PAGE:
Air pollution linked to higher risk of dementia

Air pollution may be linked with an increased risk of developing dementia, research suggests.

A London-based study, published in BMJ Open, found an association between the neurodegenerative condition and exposure to nitrogen dioxide and microscopic particles known as PM2.5.

Alzheimer’s Research UK described it is a “growing area of research”, but said the results should be treated with caution.

The researchers, from the University of London, Imperial College and King’s College London, used anonymous patient health records from the Clinical Practice Research Datalink, which collects data from GP practices.

They focused on 131,000 patients aged between 50 and 79 in 2004, who had not been diagnosed with dementia, registered at 75 general practices within the M25.

The health of the patients was tracked for an average of seven years, until they were diagnosed with dementia, died or left their GP practice.

Between 2005 and 2013, a total of 2181 patients (1.7 per cent) were diagnosed with dementia, 39 per cent of whom had Alzheimer’s disease and 29 per cent of whom had vascular dementia.

These diagnoses were found to be linked to ambient levels of nitrogen dioxide and PM2.5, based on estimates taken near the homes of patients in 2004.

Those living in areas with the top fifth of nitrogen dioxide levels had a 40 per cent increased risk of being diagnosed with dementia compared with those living in areas with the lowest, the researchers said.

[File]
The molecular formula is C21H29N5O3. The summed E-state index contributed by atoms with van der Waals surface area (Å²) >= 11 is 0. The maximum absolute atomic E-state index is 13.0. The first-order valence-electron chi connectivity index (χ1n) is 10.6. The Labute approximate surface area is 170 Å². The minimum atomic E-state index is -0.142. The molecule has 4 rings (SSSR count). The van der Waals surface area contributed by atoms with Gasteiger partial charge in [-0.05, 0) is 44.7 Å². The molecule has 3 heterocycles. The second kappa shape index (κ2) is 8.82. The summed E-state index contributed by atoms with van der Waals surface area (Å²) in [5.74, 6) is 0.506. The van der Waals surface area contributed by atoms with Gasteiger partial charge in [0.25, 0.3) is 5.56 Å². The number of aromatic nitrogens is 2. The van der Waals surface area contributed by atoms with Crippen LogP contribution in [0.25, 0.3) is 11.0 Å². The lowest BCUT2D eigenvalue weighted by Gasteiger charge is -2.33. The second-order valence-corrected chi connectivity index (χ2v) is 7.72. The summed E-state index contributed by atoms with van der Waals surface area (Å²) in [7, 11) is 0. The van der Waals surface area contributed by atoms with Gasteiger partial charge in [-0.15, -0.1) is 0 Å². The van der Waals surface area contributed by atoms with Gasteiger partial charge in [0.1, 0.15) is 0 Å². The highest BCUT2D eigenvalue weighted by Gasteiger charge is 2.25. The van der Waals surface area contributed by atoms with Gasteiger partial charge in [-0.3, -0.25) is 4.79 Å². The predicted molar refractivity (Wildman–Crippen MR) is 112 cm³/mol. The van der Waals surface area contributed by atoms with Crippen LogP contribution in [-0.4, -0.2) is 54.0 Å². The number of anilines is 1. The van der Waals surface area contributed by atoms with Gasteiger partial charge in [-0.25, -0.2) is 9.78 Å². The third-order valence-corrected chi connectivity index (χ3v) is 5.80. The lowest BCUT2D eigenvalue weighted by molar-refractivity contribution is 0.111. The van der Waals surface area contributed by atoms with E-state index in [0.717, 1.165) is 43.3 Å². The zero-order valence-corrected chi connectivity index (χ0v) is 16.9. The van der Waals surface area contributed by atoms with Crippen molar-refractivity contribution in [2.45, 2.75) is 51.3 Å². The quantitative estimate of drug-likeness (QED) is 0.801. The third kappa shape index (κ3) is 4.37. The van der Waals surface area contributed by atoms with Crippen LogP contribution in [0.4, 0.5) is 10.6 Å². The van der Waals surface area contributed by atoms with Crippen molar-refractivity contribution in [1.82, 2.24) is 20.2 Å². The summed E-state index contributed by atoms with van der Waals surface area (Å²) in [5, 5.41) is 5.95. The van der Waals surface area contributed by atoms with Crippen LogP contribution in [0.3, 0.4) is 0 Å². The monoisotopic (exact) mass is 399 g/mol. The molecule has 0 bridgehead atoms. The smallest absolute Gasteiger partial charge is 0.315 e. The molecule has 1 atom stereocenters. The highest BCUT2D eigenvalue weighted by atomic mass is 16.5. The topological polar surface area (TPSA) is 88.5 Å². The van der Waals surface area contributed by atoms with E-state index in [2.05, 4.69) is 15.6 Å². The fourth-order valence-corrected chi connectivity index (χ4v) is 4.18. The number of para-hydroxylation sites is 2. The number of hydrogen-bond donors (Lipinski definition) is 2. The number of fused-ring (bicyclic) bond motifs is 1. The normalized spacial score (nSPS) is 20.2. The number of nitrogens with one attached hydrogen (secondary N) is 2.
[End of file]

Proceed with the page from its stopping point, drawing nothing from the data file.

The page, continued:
A similar increase was seen with levels of PM2.5, they added.

The associations could not be explained by factors known to influence the development of the condition, but the links were more consistent for Alzheimer’s disease than vascular dementia.

The authors said:

“With the future global burden of dementia likely to be substantial, further epidemiological work is urgently needed to confirm and understand better recent findings linking air pollution to dementia.

“Our results suggest both regional and urban background pollutants may be as important as near-traffic pollutants.

“The cause of these neurodegenerative diseases is still largely unknown and may be multifactorial.

“While toxicants from air pollution have several plausible pathways to reach the brain, how and when they may influence neurodegeneration remains speculative.”

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